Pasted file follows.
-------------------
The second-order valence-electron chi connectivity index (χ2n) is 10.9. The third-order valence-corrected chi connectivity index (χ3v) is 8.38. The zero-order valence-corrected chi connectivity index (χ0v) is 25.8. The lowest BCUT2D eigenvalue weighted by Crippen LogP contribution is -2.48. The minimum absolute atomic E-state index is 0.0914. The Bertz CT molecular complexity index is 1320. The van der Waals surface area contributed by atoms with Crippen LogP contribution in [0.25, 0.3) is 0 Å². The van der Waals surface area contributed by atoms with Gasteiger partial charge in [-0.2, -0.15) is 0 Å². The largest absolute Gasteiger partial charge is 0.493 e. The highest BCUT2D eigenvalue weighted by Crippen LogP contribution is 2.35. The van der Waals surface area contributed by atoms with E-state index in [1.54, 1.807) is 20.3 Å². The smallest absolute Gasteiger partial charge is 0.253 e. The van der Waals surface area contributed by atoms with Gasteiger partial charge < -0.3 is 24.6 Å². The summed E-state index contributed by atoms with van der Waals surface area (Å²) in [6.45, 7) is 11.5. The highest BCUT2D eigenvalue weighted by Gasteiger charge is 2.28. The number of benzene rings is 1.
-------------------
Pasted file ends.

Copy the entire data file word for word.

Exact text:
The second-order valence-electron chi connectivity index (χ2n) is 10.9. The third-order valence-corrected chi connectivity index (χ3v) is 8.38. The zero-order valence-corrected chi connectivity index (χ0v) is 25.8. The lowest BCUT2D eigenvalue weighted by Crippen LogP contribution is -2.48. The minimum absolute atomic E-state index is 0.0914. The Bertz CT molecular complexity index is 1320. The van der Waals surface area contributed by atoms with Crippen LogP contribution in [0.25, 0.3) is 0 Å². The van der Waals surface area contributed by atoms with Gasteiger partial charge in [-0.2, -0.15) is 0 Å². The largest absolute Gasteiger partial charge is 0.493 e. The highest BCUT2D eigenvalue weighted by Crippen LogP contribution is 2.35. The van der Waals surface area contributed by atoms with E-state index in [1.54, 1.807) is 20.3 Å². The smallest absolute Gasteiger partial charge is 0.253 e. The van der Waals surface area contributed by atoms with Gasteiger partial charge < -0.3 is 24.6 Å². The summed E-state index contributed by atoms with van der Waals surface area (Å²) in [6.45, 7) is 11.5. The highest BCUT2D eigenvalue weighted by Gasteiger charge is 2.28. The number of benzene rings is 1.